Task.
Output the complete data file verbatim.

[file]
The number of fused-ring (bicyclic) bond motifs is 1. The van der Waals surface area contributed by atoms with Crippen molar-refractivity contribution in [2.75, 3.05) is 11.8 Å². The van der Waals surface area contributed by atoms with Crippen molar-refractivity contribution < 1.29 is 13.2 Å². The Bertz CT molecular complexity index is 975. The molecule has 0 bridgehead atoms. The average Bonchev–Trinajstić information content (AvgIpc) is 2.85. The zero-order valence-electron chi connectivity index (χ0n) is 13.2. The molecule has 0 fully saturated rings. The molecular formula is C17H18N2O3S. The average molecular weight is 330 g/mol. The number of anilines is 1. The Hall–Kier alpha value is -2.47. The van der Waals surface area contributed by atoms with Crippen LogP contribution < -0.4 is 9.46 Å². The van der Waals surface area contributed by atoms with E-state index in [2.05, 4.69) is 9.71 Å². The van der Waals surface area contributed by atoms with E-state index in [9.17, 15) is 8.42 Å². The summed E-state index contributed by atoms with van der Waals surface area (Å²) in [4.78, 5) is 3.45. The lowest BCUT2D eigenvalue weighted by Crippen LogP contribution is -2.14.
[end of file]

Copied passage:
The number of fused-ring (bicyclic) bond motifs is 1. The van der Waals surface area contributed by atoms with Crippen molar-refractivity contribution in [2.75, 3.05) is 11.8 Å². The van der Waals surface area contributed by atoms with Crippen molar-refractivity contribution < 1.29 is 13.2 Å². The Bertz CT molecular complexity index is 975. The molecule has 0 bridgehead atoms. The average Bonchev–Trinajstić information content (AvgIpc) is 2.85. The zero-order valence-electron chi connectivity index (χ0n) is 13.2. The molecule has 0 fully saturated rings. The molecular formula is C17H18N2O3S. The average molecular weight is 330 g/mol. The number of anilines is 1. The Hall–Kier alpha value is -2.47. The van der Waals surface area contributed by atoms with Crippen LogP contribution < -0.4 is 9.46 Å². The van der Waals surface area contributed by atoms with E-state index in [2.05, 4.69) is 9.71 Å². The van der Waals surface area contributed by atoms with E-state index in [9.17, 15) is 8.42 Å². The summed E-state index contributed by atoms with van der Waals surface area (Å²) in [4.78, 5) is 3.45. The lowest BCUT2D eigenvalue weighted by Crippen LogP contribution is -2.14.